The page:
California’s Water Future
Steady rains in Southern California this week fuel a fire in me. It’s painful to watch all this fresh water run out to the sea. The channeled Los Angeles River is like a water luge… chuting millions of gallons of desperately needed potable water out to sea.
I cringe at the thought of our region’s most limited natural resource – freshwater – be disposed of as an effluent. We conserve water daily – in our showers, toilets, sprinklers, car washes, etc. – and now just look at this macro water waste. One expert estimates that 163 billion gallons of fresh water slips through our water channels and to the sea each year, enough to fill a swimming pool for every home in America.
According to a January 2017 report by the Public Policy Institute of California, “Water management in California has always been challenging. The state’s variable climate is marked by long droughts and severe floods, with stark regional differences in water availability and demand.” The state has built a massive network of storage and water conveyance systems to cope with this. But population growth and climate change exacerbate the challenge of matching water supply and demand.
In 2015, the California State Assembly formed the special Select Committee on Water Consumption and Alternative Sources. The Committee, in its final report, concluded that the state must undertake proactive measures – beyond conservation – to adjust to hotter climates and limited water sources.
Think of California’s water future. Many areas of the state are predicted to have a drier and drier climate. SoCal may well be parched, with more severe heat days and less water on tap. And yet our population grows. Where will our water come from? How much more conservation can be supplied? How about greywater recycling? Some say look west, to the Pacific Ocean. Poseidon and other firms are promoting desalinization. We have plenty of water… you just have to take the salt out.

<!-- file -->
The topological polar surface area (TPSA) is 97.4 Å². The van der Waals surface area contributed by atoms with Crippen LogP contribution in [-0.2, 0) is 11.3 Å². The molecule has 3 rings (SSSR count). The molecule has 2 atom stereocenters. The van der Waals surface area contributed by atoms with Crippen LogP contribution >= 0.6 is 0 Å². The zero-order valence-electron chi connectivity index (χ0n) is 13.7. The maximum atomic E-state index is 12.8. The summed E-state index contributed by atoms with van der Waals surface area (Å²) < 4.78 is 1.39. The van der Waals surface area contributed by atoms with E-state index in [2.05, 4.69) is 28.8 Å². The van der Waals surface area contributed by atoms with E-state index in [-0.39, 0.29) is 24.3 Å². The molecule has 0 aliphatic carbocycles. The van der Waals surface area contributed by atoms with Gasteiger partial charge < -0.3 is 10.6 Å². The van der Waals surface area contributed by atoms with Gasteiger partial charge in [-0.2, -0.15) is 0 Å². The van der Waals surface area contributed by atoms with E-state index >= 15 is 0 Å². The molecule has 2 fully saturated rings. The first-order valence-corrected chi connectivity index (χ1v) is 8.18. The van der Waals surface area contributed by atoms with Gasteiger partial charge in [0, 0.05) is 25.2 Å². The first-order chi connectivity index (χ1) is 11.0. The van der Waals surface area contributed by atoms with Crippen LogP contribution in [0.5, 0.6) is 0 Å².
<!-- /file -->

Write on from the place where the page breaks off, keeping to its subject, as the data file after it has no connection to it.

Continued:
My eyes return to the river. Yes, if we could only capture this rainwater that is chugging through our city, down massive storm channels, and store it in tanks, in reservoirs. Think how beneficial that amount of water would be.
Just as there is an energy storage revolution in the power sector, California’s water future also may be all about storage, at scales from the household level, to acres of spreading ponds for groundwater recharge. I love the work of TreePeople here in LA, storing water through a combination of urban forestry and community collection cisterns for storm water management. Andy Lipkis and his team there have been promoting a suite of storm water management tools: permeable surface, bioswales, cisterns, rain barrels, and infiltration basins that seep water in the aquifers below. The San Gabriel Coastal Spreading Grounds in Pico Rivera is a 700 acres of land acquired to trap water after LA’s deadly flood of 1938. It’s a great model, capturing hundreds of millions of gallons of water a year before it runs to the sea. These works need to be scaled and replicated.
A massive storage scheme may well serve California, better than importing water. Water pipelines have been considered for California, and negotiated in preliminary form with a former Governor of Alaska, Wally Hickel. The plan was to build four, 14 foot in diameter, 1,400 mile pipelines from the mouth of either the Copper River or Stikine River in Alaska, to move 1.3 trillion gallons a year south to California. Analysts considered the $110 billion project as magnificent and complex, in an engineering, sense, as the Panama Canal, the Trans Alaskan oil pipeline, even the Chunnel. Some advocated pulling an Artic iceberg south to LA. A few winters ago, some considered trucking snow from Boston over the Rockies to the West. These ideas all do seem crazy now as torrents of rainwater run to the sea in rapids.
But now – thanks to the record rains and snowpack — the impetus for long-term water planning may be over here in California, at least dampened. December was a record wet month. The snowpack in the Sierras is exceptional. Mammoth Mountain is getting too much snow to keep ski operations open. Reservoirs are full and now spilling water. The Governor has lifted water restrictions. And experts agree that the surface water drought is largely over. Most Californians now assume that we are out of the woods.
Yes, 2016 was exceptional in terms of precipitation. What a relief! But will the drought end in 2017? If the winter rains are decent, experts believe, the north will be in pretty good shape. But experts also point out that it will take several wet years for the south to recover, and significantly overdrawn groundwater basins in the Central Valley may take decades to come back. During droughts, farmers rely heavily on groundwater to make up for reduced surface-water supplies. In turn, many small, poor rural communities have lost drinking water supplies as their wells have gone dry.
So good news: We’re trending in the right direction. The “cup” is certainly more full than empty, but California’s water woes are not over. Much of Southern California is still in extreme drought. LA’s rain is not washing away this problem. The Golden State needs to keep a clear eye on the future and to keep developing water supply and management systems that can sustain us all in a time of climate change.